Doctors & Hospitals

A Tale of Two Blood Labs

Dear Diary,

On Saturday, I finally received the box with the blood labs requisitions from the Lyme doctor’s office. One requisition is for IGenex, the specialty lab in California, and the other is for LabCorp. Knowing that my insurance’s approved lab will not draw blood for IGenex, I knew I would have to go to two separate places to have my blood drawn.

It was going to be interesting having two blood draws in one day because I’m not the type of person the phlebotomists like to see. I’m considered a difficult draw. My veins seem to disappear the minute I enter the lab. I don’t know if it’s because it’s generally cold in there, or if I’m just experiencing “white coat syndrome”—you know, when a patient’s blood pressure goes up once they see the doctor. Only with me, it’s my veins, not my blood pressures. Who knows. Either way, it takes a very skilled phlebotomist to draw my blood. Knowing this, I hydrated like crazy yesterday and this morning.

So, when I arrived at LabCorp at 7:00 am, there weren’t too many people waiting. Thank God. I waited about 10 minutes and was called back. This phlebotomist was new. Never saw her before. I immediately went into my calm-yourself-down mode as I walked back to the chair with the special levered armrest lined with rubber tourniquets. Of course, it was freezing, but I covered myself with my coat until she was ready.

After tapping her screen, printing out labels, and organizing about nine tubes, she put on her gloves and proceeded to look for my veins. Left arm, right arm, left hand, right hand. Not much to work with, as usual. Back to the right arm. She found a good one, she said. So on went the tourniquet, and as I closed my eyes, in went the butterfly needle. Success! She tapped the vein and the flow was good enough to fill all nine vials. No problem.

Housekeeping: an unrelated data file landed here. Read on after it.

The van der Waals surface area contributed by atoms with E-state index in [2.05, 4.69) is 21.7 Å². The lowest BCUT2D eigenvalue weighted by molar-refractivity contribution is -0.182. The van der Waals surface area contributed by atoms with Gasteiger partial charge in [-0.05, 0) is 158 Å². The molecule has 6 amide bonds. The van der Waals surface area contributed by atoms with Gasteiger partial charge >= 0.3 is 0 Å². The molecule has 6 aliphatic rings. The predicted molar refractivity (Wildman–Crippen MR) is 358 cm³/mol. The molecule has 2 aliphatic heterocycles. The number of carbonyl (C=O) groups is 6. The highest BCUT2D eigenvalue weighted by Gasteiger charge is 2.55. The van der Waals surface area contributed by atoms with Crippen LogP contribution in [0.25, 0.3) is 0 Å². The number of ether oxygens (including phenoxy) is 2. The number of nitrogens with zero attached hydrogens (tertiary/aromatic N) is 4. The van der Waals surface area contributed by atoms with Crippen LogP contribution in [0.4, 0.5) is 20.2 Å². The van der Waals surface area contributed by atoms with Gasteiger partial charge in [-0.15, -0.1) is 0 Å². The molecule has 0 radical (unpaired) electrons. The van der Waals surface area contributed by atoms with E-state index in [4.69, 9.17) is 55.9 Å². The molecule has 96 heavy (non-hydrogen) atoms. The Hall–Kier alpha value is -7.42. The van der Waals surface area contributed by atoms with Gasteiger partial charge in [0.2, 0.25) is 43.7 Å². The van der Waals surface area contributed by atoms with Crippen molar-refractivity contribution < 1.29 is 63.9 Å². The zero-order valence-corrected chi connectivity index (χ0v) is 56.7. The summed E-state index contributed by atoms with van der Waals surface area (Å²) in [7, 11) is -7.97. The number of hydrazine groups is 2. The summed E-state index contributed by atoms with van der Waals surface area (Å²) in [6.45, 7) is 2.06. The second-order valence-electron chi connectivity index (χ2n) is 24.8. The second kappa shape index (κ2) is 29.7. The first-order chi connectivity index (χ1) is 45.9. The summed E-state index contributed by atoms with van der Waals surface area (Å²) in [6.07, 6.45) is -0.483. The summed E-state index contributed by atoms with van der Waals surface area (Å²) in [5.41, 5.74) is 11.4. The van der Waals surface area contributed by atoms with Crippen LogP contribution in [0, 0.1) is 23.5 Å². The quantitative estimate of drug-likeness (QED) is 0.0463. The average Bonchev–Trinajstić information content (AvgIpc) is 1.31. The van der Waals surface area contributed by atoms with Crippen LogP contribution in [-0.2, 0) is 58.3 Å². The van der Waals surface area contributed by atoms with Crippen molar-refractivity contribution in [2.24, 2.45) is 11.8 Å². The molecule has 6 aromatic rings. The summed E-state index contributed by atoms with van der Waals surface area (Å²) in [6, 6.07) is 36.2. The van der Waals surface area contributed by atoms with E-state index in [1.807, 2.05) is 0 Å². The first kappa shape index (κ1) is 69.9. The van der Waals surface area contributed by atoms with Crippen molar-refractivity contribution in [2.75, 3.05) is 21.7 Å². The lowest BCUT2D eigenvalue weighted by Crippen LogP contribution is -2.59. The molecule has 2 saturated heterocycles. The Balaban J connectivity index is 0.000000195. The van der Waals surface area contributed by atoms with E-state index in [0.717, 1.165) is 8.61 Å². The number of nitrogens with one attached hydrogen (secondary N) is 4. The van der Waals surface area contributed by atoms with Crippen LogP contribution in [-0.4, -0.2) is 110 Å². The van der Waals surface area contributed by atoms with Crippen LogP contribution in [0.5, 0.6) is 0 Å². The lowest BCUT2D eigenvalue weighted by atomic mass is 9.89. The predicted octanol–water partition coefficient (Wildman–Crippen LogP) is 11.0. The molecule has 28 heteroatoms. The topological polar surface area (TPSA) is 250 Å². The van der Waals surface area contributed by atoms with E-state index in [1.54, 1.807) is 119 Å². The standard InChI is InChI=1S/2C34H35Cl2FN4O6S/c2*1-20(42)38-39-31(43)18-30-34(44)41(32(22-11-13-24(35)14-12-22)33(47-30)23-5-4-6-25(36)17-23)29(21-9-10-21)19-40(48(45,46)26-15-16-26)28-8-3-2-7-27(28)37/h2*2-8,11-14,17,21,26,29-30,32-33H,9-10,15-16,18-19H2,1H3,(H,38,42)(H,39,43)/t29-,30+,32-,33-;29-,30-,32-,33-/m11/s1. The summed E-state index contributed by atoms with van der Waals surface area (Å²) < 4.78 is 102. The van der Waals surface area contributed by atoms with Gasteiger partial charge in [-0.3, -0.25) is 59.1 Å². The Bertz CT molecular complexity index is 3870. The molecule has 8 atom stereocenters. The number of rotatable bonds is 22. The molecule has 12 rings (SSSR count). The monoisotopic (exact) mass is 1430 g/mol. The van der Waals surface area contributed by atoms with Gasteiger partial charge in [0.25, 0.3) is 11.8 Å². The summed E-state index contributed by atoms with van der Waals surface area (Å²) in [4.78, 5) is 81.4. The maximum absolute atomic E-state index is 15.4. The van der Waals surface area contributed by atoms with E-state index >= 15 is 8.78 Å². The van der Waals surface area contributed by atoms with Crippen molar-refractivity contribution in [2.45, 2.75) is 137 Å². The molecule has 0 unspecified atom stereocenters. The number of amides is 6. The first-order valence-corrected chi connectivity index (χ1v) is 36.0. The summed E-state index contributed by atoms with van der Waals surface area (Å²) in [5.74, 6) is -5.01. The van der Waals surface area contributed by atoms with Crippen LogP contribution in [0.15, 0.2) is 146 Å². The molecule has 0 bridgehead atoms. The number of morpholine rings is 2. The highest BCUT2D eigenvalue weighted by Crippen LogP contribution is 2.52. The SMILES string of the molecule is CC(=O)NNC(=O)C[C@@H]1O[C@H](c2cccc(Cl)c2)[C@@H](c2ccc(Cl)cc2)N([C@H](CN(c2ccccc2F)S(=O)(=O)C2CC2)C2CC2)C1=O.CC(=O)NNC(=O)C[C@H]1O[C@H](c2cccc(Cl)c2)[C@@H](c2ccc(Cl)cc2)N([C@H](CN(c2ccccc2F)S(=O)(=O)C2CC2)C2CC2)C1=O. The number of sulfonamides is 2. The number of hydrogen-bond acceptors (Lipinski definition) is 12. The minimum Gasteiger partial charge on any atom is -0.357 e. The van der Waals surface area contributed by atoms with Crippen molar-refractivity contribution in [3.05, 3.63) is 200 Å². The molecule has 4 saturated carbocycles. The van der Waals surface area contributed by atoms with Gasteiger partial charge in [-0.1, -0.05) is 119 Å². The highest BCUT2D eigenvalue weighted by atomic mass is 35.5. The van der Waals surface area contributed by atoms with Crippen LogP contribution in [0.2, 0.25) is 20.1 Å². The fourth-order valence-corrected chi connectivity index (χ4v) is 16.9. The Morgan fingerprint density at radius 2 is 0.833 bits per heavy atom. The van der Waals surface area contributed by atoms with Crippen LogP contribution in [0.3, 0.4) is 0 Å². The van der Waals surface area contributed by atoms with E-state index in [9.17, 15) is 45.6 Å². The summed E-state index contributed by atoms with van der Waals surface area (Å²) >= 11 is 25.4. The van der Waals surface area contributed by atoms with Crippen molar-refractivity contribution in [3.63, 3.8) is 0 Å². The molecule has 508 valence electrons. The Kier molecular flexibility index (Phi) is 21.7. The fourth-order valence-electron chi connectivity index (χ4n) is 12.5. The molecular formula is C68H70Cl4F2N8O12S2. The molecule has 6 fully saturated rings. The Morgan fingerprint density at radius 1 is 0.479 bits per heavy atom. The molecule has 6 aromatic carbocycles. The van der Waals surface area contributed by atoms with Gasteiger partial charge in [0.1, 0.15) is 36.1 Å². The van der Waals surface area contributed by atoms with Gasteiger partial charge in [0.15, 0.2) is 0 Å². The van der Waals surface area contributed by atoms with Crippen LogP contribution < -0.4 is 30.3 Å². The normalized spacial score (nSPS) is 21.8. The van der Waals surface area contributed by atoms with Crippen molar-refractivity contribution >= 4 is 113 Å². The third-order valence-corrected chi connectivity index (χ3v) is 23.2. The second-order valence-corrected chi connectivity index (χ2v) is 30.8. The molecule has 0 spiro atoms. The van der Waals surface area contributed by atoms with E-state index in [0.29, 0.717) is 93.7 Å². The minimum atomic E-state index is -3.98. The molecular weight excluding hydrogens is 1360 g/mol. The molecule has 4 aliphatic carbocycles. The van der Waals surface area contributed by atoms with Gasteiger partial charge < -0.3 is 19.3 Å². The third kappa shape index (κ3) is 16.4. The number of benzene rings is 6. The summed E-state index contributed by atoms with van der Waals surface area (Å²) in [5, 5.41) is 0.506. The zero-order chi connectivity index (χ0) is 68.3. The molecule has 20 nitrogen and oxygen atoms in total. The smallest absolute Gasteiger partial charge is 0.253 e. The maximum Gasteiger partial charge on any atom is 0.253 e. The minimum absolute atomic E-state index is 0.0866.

On lab down. One lab to go.

Just down the street from LabCorp is an affordable family practice that charges $20 to draw your blood for an independent lab—as long as that lab supplies the requisition, instructions, and tubes. So, with my IGenex box containing all that stuff in it, I went to the family practice. Those folks are so very kind, but they always look a bit apprehensive when they see me.

The feeling is mutual. I first met them when I was having some allergy testing done by a different independent lab; and once more, when I needed blood drawn for the first Lyme test with the IGenex kit. Each time, the nurses there had such a hard time finding my veins. They didn’t seem to have the experience or skill to deal with a difficult patient. To get the blood I needed for both previous tests, they stuck me three times; in either of the hands, the arm at the elbow, or the mid arm.

Unfortunately, today was no different. This time the experience was pretty bloody. For some reason, each time she poked me, blood would stop flowing before filling up the tube, but when she gave up and removed the needle, LOTS of blood would come out. My hands and arms were stained along with the top of the student desk I was seated in.

I’ve learned to take these experiences in stride. It takes too much energy to get angry, and I don’t want to make them feel bad. They did their level best to draw my blood. So, I left there all bandaged up with four holes in me—the one from LabCorp, the other three from the family practice.

As I write this, my left hand is swollen and my left arm is badly bruised from the unsuccessful draws. My right hand only has a slight bump where the needle entered.

Well, tomorrow, I will look for other independent blood labs to get my blood drawn. I can’t go back to the family practice again. Love them, but…. Three strikes. They’re out.



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